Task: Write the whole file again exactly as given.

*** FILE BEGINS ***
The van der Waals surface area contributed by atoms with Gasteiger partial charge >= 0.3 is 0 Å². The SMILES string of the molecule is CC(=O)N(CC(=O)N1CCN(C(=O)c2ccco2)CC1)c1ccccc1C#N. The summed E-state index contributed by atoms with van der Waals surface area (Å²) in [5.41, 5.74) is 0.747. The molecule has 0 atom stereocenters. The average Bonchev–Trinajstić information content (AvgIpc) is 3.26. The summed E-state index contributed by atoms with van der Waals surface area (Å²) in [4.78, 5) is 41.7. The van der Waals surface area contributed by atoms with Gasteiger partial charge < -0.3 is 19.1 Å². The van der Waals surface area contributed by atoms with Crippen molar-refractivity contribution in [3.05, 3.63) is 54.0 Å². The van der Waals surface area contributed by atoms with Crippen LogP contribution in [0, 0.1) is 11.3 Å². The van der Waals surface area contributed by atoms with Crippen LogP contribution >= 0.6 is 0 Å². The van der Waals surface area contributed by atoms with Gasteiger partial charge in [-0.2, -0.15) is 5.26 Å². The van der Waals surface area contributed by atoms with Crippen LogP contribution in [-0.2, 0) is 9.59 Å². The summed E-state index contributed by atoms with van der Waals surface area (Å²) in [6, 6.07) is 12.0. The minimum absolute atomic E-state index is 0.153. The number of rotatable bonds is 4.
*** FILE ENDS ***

The van der Waals surface area contributed by atoms with Gasteiger partial charge >= 0.3 is 0 Å². The SMILES string of the molecule is CC(=O)N(CC(=O)N1CCN(C(=O)c2ccco2)CC1)c1ccccc1C#N. The summed E-state index contributed by atoms with van der Waals surface area (Å²) in [5.41, 5.74) is 0.747. The molecule has 0 atom stereocenters. The average Bonchev–Trinajstić information content (AvgIpc) is 3.26. The summed E-state index contributed by atoms with van der Waals surface area (Å²) in [4.78, 5) is 41.7. The van der Waals surface area contributed by atoms with Gasteiger partial charge < -0.3 is 19.1 Å². The van der Waals surface area contributed by atoms with Crippen molar-refractivity contribution in [3.05, 3.63) is 54.0 Å². The van der Waals surface area contributed by atoms with Crippen LogP contribution in [0, 0.1) is 11.3 Å². The van der Waals surface area contributed by atoms with Crippen LogP contribution >= 0.6 is 0 Å². The van der Waals surface area contributed by atoms with Gasteiger partial charge in [-0.2, -0.15) is 5.26 Å². The van der Waals surface area contributed by atoms with Crippen LogP contribution in [-0.2, 0) is 9.59 Å². The summed E-state index contributed by atoms with van der Waals surface area (Å²) in [6, 6.07) is 12.0. The minimum absolute atomic E-state index is 0.153. The number of rotatable bonds is 4.